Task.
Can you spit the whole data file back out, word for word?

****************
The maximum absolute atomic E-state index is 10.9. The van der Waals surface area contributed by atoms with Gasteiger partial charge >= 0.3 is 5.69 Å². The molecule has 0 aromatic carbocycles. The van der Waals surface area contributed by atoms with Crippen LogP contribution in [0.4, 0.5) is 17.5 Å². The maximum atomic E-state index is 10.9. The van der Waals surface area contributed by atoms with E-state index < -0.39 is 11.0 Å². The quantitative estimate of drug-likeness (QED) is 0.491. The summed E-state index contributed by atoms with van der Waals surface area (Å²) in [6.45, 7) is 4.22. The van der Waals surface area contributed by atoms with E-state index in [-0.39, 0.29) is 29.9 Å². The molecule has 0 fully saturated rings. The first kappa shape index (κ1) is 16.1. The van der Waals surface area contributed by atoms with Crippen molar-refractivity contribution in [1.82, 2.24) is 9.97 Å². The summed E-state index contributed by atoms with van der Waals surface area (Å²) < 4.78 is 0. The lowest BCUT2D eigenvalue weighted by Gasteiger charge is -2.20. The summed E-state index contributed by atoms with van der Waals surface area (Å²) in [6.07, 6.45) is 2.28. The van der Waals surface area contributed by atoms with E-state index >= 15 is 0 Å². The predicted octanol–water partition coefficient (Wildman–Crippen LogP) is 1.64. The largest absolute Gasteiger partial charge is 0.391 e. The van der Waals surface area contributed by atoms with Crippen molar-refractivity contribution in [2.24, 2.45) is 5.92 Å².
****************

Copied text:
The maximum absolute atomic E-state index is 10.9. The van der Waals surface area contributed by atoms with Gasteiger partial charge >= 0.3 is 5.69 Å². The molecule has 0 aromatic carbocycles. The van der Waals surface area contributed by atoms with Crippen LogP contribution in [0.4, 0.5) is 17.5 Å². The maximum atomic E-state index is 10.9. The van der Waals surface area contributed by atoms with E-state index < -0.39 is 11.0 Å². The quantitative estimate of drug-likeness (QED) is 0.491. The summed E-state index contributed by atoms with van der Waals surface area (Å²) in [6.45, 7) is 4.22. The van der Waals surface area contributed by atoms with E-state index in [-0.39, 0.29) is 29.9 Å². The molecule has 0 fully saturated rings. The first kappa shape index (κ1) is 16.1. The van der Waals surface area contributed by atoms with Crippen molar-refractivity contribution in [1.82, 2.24) is 9.97 Å². The summed E-state index contributed by atoms with van der Waals surface area (Å²) < 4.78 is 0. The lowest BCUT2D eigenvalue weighted by Gasteiger charge is -2.20. The summed E-state index contributed by atoms with van der Waals surface area (Å²) in [6.07, 6.45) is 2.28. The van der Waals surface area contributed by atoms with E-state index >= 15 is 0 Å². The predicted octanol–water partition coefficient (Wildman–Crippen LogP) is 1.64. The largest absolute Gasteiger partial charge is 0.391 e. The van der Waals surface area contributed by atoms with Crippen molar-refractivity contribution in [2.24, 2.45) is 5.92 Å².